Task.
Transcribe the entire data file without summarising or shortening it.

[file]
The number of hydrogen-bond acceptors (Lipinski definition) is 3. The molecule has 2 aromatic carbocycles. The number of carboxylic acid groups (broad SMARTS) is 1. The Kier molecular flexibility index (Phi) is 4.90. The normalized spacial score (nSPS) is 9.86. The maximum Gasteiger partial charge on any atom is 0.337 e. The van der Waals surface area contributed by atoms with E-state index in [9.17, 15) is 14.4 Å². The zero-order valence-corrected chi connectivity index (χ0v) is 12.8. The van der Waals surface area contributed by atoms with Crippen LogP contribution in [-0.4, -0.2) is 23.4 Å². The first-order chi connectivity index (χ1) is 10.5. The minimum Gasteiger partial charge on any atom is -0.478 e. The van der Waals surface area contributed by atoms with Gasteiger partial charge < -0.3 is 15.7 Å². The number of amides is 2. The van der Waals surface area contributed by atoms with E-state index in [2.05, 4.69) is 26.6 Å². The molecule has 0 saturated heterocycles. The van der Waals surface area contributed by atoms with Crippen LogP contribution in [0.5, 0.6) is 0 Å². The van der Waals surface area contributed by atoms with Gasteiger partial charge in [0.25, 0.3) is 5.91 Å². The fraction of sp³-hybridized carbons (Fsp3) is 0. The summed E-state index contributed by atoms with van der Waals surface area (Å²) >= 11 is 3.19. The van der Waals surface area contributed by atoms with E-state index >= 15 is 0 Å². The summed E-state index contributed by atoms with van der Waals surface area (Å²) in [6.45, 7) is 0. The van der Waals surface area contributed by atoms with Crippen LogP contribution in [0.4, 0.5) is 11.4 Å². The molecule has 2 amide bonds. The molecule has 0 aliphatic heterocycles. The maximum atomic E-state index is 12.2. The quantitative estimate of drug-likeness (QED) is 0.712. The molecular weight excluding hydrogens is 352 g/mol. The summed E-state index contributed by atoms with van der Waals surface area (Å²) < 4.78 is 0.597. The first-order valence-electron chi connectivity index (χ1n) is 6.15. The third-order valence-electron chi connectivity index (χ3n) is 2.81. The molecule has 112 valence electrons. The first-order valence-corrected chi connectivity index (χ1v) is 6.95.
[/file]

The number of hydrogen-bond acceptors (Lipinski definition) is 3. The molecule has 2 aromatic carbocycles. The number of carboxylic acid groups (broad SMARTS) is 1. The Kier molecular flexibility index (Phi) is 4.90. The normalized spacial score (nSPS) is 9.86. The maximum Gasteiger partial charge on any atom is 0.337 e. The van der Waals surface area contributed by atoms with E-state index in [9.17, 15) is 14.4 Å². The zero-order valence-corrected chi connectivity index (χ0v) is 12.8. The van der Waals surface area contributed by atoms with Crippen LogP contribution in [-0.4, -0.2) is 23.4 Å². The first-order chi connectivity index (χ1) is 10.5. The minimum Gasteiger partial charge on any atom is -0.478 e. The van der Waals surface area contributed by atoms with Gasteiger partial charge < -0.3 is 15.7 Å². The number of amides is 2. The van der Waals surface area contributed by atoms with E-state index in [2.05, 4.69) is 26.6 Å². The molecule has 0 saturated heterocycles. The van der Waals surface area contributed by atoms with Crippen LogP contribution in [0.5, 0.6) is 0 Å². The van der Waals surface area contributed by atoms with Gasteiger partial charge in [0.25, 0.3) is 5.91 Å². The fraction of sp³-hybridized carbons (Fsp3) is 0. The summed E-state index contributed by atoms with van der Waals surface area (Å²) >= 11 is 3.19. The van der Waals surface area contributed by atoms with E-state index >= 15 is 0 Å². The summed E-state index contributed by atoms with van der Waals surface area (Å²) in [6.45, 7) is 0. The van der Waals surface area contributed by atoms with Crippen LogP contribution in [0.4, 0.5) is 11.4 Å². The molecule has 2 amide bonds. The molecule has 0 aliphatic heterocycles. The maximum atomic E-state index is 12.2. The quantitative estimate of drug-likeness (QED) is 0.712. The molecular weight excluding hydrogens is 352 g/mol. The summed E-state index contributed by atoms with van der Waals surface area (Å²) < 4.78 is 0.597. The first-order valence-electron chi connectivity index (χ1n) is 6.15. The third-order valence-electron chi connectivity index (χ3n) is 2.81. The molecule has 112 valence electrons. The first-order valence-corrected chi connectivity index (χ1v) is 6.95.